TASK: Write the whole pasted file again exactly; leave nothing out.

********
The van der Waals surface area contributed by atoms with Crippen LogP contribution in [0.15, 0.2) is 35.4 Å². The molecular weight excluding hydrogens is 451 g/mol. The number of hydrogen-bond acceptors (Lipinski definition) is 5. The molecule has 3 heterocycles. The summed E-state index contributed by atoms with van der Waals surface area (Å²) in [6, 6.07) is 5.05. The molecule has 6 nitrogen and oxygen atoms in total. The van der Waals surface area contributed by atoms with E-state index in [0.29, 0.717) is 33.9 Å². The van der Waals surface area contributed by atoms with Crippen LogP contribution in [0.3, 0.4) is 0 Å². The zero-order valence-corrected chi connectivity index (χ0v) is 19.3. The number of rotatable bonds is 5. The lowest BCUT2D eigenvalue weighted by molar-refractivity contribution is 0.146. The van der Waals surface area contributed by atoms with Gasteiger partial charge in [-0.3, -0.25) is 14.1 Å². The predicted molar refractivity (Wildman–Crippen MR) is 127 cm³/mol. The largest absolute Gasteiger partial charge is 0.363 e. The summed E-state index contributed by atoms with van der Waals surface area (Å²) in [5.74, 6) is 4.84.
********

The van der Waals surface area contributed by atoms with Crippen LogP contribution in [0.15, 0.2) is 35.4 Å². The molecular weight excluding hydrogens is 451 g/mol. The number of hydrogen-bond acceptors (Lipinski definition) is 5. The molecule has 3 heterocycles. The summed E-state index contributed by atoms with van der Waals surface area (Å²) in [6, 6.07) is 5.05. The molecule has 6 nitrogen and oxygen atoms in total. The van der Waals surface area contributed by atoms with E-state index in [0.29, 0.717) is 33.9 Å². The van der Waals surface area contributed by atoms with Crippen LogP contribution in [0.3, 0.4) is 0 Å². The zero-order valence-corrected chi connectivity index (χ0v) is 19.3. The number of rotatable bonds is 5. The lowest BCUT2D eigenvalue weighted by molar-refractivity contribution is 0.146. The van der Waals surface area contributed by atoms with Gasteiger partial charge in [-0.3, -0.25) is 14.1 Å². The predicted molar refractivity (Wildman–Crippen MR) is 127 cm³/mol. The largest absolute Gasteiger partial charge is 0.363 e. The summed E-state index contributed by atoms with van der Waals surface area (Å²) in [5.74, 6) is 4.84.